“Hey,” you say, and though the man still doesn’t respond, doesn’t move even, there’s something . . . well, familiar there. You all went through the program together: you, the maintenance men. It just seems like maybe . . . yes, maybe you remember something. A snapshot of a man who was not this old—though time has passed, you’re all older—in an exercise you had to do, one of the emergency drills, something about three or more balloons failing while a maintenance man was still on an island. He turns to say something—

“But wait, they found him, right? Out in the desert, dry and crispy.”

Did they? You don’t remember that. In your memory, the guy just vanished like all the rest, one day out of hundreds just disappeared. Shit, the only way you know he existed at all is that these islands are still here, and that one weird memory in the middle of a drill when he turned to you, his leathery face pulled into a grin, and said—

What did he say?

* * *

Maintenance school was long after college, long after you’d established yourself as an electrician, worked for a fairly sizable firm that contracted out all sorts of construction work. You were reasonably respected in your industry, and maybe that’s why they recruited you. They were looking, as they told you, for experts. People who were the best in their fields. That was flattering, though probably untrue. They only pulled from the area. And the training was . . . less than spectacular.

It consisted of three months of seminars, What-If-This-Happened sessions, group discussions about various worries, thoughts, impressions—as if the program was so new (it was) they hadn’t had time (probably not) or the experience (that either) to come up with anything more than “sit in a circle and tell us what we should do.” A couple drills, rote repetition designed to focus your instincts, establish a kind of muscle memory, but even those delivered hesitantly, the trainers—greying men in lab coats—reckless in their confusion, with their incoherent visions of the future. So little of the program devoted to instruction, so little of it delivered with any tone reminiscent of authoritative, confident, competent, so that when you all graduated in a neat little certification-handing-out ceremony, it was with winks and barely concealed smirks all around. And when you finally got out here, some ten years later without so much as a refresher, it was your electrician’s training, your engineering schooling you survived on, until the drills finally came back like some form of hypnosis buried from childhood, designed to take over not at some word or experience but at that pure instance of comfort. Only when you no longer had to think about what you were doing did you finish a day and realize you had done things differently, and that these new things seemed strangely familiar: a resonance, an odd ritual, these things done less for function than in deference to some ancient, metallic God of the Sky.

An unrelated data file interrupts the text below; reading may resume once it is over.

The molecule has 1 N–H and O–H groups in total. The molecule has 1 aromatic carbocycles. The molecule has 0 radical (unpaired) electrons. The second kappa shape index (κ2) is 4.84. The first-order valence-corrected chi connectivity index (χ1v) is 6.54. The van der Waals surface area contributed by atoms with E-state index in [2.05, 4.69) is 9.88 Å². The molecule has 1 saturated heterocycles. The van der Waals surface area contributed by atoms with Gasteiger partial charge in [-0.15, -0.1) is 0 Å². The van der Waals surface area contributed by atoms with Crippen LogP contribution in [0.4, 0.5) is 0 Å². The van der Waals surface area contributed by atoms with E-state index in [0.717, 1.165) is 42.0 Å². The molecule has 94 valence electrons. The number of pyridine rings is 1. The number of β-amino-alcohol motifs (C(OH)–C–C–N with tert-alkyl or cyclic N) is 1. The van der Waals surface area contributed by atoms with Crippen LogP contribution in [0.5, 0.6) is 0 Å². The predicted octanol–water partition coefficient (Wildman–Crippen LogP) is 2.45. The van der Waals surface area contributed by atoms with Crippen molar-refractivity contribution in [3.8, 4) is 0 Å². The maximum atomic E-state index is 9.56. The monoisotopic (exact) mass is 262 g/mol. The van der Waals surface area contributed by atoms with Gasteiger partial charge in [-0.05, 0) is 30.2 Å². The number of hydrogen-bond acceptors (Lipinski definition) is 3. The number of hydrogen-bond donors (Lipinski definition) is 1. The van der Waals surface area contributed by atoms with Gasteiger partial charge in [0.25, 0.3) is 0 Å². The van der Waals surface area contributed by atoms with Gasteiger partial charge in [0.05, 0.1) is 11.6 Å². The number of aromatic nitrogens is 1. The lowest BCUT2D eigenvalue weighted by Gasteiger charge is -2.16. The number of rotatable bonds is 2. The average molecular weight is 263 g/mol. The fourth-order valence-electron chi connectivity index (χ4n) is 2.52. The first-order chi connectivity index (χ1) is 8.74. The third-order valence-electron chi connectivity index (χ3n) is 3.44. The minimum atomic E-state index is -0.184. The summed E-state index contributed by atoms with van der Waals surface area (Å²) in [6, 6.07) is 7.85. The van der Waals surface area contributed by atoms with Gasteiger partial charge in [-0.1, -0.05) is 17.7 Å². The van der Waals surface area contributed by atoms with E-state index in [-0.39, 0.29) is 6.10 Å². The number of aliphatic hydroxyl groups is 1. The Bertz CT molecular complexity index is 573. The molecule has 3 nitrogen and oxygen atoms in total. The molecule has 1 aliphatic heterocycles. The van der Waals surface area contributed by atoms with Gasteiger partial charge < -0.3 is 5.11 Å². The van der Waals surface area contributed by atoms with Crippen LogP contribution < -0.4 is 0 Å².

Terry was there, of course, and your predecessor, and his, and his, and so on, and the manufacturers, and the bureaucrats, and even the Company President, the CEO, a few members of the Board. This was back when these elephants were New, The Future, Important. Every night, your wife asking about the job—how exciting, her husband, the Trailblazer. No resentment yet, just wide-eyed youth; the young couple, a step up in the world.

After fifteen years, the only evidence that anybody still cares is the phone call you received five years ago, and the automatic deposit that hits your and your wife’s joint account on the first and fifteenth of each month. You rarely talk to the Office. For all you know, all those smiling men are gone, on to bigger (maybe) and better (probably not) things, and the whole of this is run by uninformed machines in buildings that haven’t seen human habitation since the company nearly went bankrupt almost ten years ago. You’ve been in there, back before it went global. You’ve seen the rooms upon rooms of monitors hooked to cameras aimed—you can only imagine—at every conceivable angle of each island: a hellish wet dream of surveillance professionals and voyeurs, with the little wheely chairs you could—at the time—see filled with butt-digging middle Americans. But you can see them empty just as easily. Hell, if it weren’t for your wife and daughter—whom you see pretty much daily after work—and their stories of friends and neighbors and random people in random places, it would be easy to think, out here by yourself, that the only things out there are machines: at some point, when you weren’t looking—maybe while you were at work one day—humanity just wiped itself out. You’re the last one, and everyone you call is a series of blips and bloops recorded years ago and manipulated to sound like they actually care. Every physical interaction is a planted memory. You’re the subject of some bizarre experiment performed by half-sentient robots who have no clue about desired outcomes or reasons for testing, as they’re just clueless, half-cocked bureaucrats themselves. The only one who could have knowledge of an endpoint is you, you who were a product of something outside of this project, something outside of the purview of any machine, you the last human.

Well. You and this naked guy.

The point being, you were all together, all the maintenance men, you and twenty-eight other guys, hired in one push to get ready for the boom, these brilliant floating islands that would Change Everything: the way humanity Did Business, the way humanity Traveled, Lived, and Died. Soon, fossil fuels would be a thing of the past, as would overpopulation. Soon, islands would float across every sky. Sure, there was the worry that the ever-widening gap between rich and poor would be further widened, but had that ever stopped anybody? And think of the jobs that would come out of this, millions and billions of islands to build and maintain and work. And these twenty-nine men were the beginning of that workforce, the beginning of the beginning of a new world.